For an awfully long time, we have accepted the indignities and mediocrity of brute white patriarchy as our only option, both because we couldn’t imagine better and because even the act of pointing out that it should be better felt futile. And so this kind of power could be petty, corrupt, threatening, skeezy; it could be handsy at weddings and harassing at the office; it could lie and cover up and be sent to jail and still it would be our norm and all we had to turn to in a storm, through a pandemic. We had to pin our hopes on it as a refuge from other, worse brutal white patriarchs. And so we learned to love it, to tune in to its daily briefings and allow its self-assuredness to wash over us.
Cuomo has so far eluded serious consequences, although one would think he’s finished in elected office whenever and however his governorship ends.
Incidentally, I recently screened an episode of Ken Burns’ Baseball for students as part of preparation for reading the play Fences. The episode begins with Mario Cuomo offering a baseball-as-life metaphor, which you can read and listen to here. I mentioned a while back that Biden’s convention speech reminded me of old style of politics that you don’t hear so much these days — East Coast, Catholic (Irish or Italian, most likely), at times terse and plain, at others poetic and aspirational. Mario Cuomo was an exemplar of this type and the proverbial apple falls quite far from that particular tree.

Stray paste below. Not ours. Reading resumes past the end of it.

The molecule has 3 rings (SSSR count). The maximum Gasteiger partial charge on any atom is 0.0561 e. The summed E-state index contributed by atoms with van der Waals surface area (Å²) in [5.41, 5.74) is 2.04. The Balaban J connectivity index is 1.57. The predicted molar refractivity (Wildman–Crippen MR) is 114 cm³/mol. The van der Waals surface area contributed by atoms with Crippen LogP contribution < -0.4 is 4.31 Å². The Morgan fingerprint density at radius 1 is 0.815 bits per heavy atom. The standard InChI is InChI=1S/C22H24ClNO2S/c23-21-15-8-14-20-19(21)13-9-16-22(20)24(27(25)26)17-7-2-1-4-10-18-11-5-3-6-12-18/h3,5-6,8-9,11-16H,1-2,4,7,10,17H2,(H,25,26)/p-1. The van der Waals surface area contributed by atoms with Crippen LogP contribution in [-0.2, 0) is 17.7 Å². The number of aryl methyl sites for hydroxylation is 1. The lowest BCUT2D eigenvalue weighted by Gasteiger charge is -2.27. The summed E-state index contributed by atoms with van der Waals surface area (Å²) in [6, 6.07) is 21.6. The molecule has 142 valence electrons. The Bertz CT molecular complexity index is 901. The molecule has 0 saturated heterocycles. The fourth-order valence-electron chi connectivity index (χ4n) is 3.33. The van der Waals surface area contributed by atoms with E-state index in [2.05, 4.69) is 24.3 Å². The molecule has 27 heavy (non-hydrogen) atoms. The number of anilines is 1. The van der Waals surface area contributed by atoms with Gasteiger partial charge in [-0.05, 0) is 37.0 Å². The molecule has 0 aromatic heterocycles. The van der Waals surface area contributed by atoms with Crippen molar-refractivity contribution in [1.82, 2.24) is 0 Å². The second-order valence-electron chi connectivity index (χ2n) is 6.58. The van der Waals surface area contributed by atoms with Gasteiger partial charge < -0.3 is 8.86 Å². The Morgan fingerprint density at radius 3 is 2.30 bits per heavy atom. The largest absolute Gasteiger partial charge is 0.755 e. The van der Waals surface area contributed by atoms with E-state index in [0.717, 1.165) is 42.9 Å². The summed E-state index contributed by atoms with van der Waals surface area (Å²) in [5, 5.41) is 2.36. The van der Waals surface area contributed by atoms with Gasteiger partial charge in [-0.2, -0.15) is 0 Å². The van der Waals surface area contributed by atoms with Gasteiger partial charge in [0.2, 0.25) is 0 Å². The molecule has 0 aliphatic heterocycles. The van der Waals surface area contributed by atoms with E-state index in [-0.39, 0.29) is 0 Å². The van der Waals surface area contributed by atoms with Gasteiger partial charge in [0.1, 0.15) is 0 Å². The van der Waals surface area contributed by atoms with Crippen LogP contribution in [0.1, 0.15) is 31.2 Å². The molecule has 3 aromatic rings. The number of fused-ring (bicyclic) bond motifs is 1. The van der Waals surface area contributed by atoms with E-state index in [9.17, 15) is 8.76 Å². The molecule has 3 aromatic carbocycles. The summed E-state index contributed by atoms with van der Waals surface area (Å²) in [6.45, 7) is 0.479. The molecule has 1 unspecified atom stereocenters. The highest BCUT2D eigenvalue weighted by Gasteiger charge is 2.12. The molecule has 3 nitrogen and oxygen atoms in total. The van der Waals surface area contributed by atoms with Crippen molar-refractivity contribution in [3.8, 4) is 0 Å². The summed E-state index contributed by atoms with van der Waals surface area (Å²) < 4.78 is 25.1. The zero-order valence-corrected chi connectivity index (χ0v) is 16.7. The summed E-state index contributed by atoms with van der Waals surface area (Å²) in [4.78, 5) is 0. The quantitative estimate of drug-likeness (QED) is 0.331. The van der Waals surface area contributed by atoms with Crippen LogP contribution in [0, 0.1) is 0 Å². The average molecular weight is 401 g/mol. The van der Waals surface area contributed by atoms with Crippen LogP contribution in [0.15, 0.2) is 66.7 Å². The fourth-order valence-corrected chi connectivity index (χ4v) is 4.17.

What I’m Watching: I’ve only seen the first episode, but the new documentary on PBS on the Philadelphia District Attorney Larry Krasner is an absolute must see. It’s also a tough watch, as it directly confronts the most painful injustices of the American criminal system, and offers a reality check to those of us who aspire to real change on just how difficult actually pursuing reform can be.
Speaking of just having seen the first episode, I’ve seen and enjoyed the first installment of Can’t Get You Out of My Head, a new six-part documentary by filmmaker Adam Curtis. You can watch it on YouTube; it’s difficult to describe, as it’s very fragmented and scattered, but basically it’s one person’s attempt to make sense of the world as it is experienced in modern times. It reminds me of another famous BBC series, John Berger’s Ways of Seeing from 1972. At the opening of the first episode, this epigraph from anthropologist and anarchist activist (!) David Graeber appears:
The ultimate hidden truth of the world is that it something we make. And could just as easily make differently.
While I wouldn’t describe myself as an anarchist, this statement strikes me as a good summation of what has emerged as the thesis of this blog over the past year.
I also just watched Season 1 of The Knick, the Cinemax series that originally ran from 2014-16. It’s a good companion piece to Gotham, the history of New York tome I’m nearly finished with. As I wrote about before, so much of New York City’s history was determined by sanitary and health conditions. That’s evident in The Knick, a very worthy New York story.